To change the game at the major league level, it must be advantageous for teams to draft, develop and play athletes whose skills include hitting for contact. To do that, the rules of the game must be altered.
Baseball’s new extra inning runner-on-second rule was a step in the right direction. Justified by the MLB because it shortens games, it also makes for a thrilling finish, making the end of a tied regular season baseball game “must-watch TV" while maintaining the fundamentals of the game
It is a lesser departure from the game’s norms than the hailed three-on-three NHL overtime system and can be just as beneficial to the sport.
The success of this rule begs the question: what more can we change to make baseball more exciting while maintaining its core fundamentals?
Baseball traditionalists are married to their 90-foot diamonds, but quite frankly it's baseball’s close ties to the past that’s preventing it from advancing into the future. This change would make ground balls more difficult, making way for more infield singles.
The ability to stretch singles into doubles and to steal bases also makes it easier for baserunners to advance into scoring position and makes it easier to score on a single from second or on a double from first.
However, the goal of these changes is to evolve the game, not change it completely.
“You're probably jumping 100 points on batting average, just by moving the bases closer together,” says Lumley.
If this was the outcome of the proposed rule change, its impact would change the essence of the game.
“Look up close plays as they are ... honestly, it seems like 90 feet is almost the perfect distance, in the sense that most plays are, especially at the pro level, like within a stride of being out or safe,” mentions Lumley.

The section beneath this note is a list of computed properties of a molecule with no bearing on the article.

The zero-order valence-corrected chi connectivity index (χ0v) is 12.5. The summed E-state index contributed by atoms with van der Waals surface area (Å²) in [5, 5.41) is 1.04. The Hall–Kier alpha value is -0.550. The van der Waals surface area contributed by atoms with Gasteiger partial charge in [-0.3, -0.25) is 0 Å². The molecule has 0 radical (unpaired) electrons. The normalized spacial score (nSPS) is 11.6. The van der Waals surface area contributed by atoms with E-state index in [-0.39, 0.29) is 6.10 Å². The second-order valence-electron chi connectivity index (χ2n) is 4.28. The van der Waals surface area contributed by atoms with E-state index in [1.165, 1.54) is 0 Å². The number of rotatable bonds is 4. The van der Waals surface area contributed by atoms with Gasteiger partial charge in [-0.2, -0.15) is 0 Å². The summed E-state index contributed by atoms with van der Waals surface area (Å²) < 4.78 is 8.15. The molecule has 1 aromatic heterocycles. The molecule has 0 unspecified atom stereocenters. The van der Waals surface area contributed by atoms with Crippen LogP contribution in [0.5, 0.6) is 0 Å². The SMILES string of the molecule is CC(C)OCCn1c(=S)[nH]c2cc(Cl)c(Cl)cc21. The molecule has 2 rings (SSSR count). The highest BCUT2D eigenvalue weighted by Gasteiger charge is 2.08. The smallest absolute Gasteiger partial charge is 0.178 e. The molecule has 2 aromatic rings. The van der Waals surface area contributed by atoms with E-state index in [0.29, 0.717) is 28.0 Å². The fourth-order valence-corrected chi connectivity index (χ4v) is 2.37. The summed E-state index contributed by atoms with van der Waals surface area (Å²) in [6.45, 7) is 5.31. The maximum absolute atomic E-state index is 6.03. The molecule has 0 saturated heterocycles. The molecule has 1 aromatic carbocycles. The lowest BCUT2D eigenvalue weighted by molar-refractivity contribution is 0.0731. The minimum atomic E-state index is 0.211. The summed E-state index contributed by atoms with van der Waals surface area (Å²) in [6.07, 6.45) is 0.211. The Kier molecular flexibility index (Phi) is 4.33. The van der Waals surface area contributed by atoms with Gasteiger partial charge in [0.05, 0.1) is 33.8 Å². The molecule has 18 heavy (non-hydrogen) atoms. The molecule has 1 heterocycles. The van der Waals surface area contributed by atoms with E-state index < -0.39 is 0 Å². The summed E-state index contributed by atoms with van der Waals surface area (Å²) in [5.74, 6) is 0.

No one can be certain what the impact of 87 feet bases would be, and that’s a problem. Giving it a try in an independent league to gather some data might be a step in the right direction to ensure that the impact of the change wouldn’t be too egregious, but still accomplish its goal.
Banning the defensive shift, moving the fences and even minimally altering the strike zone would impact the way baseball teams produce offence, but they all come with their own set of negative consequences.
Ultimately, the ticky-tacky pace-of-play rules implemented over the last few years in the MLB dance around the problem, but don’t solve it. They only reduce game time by a matter of minutes. They don’t make the game more exciting, just over faster.
There’s always the risk of too much change taking the game too far from what is recognizable to fans.
As Lumley puts it, “I don’t see where adding and adding and adding is going to help the game in any standpoint.”
But stagnation in evolving the game is also critical to avoid. Those two interests need to be weighed and balanced against each other for baseball to grow.
In its early days, baseball separated itself from its cousin sports, notably cricket, by being quicker and having more action. Since then, cricket has adopted a new game format called T20 that ensures games take around three hours, not three days.
Meanwhile, baseball is still stuck in the past, staying stagnant, as the world around it evolves. Attention spans have dwindled and other sports have kept up.
Now is the time for baseball to change as well.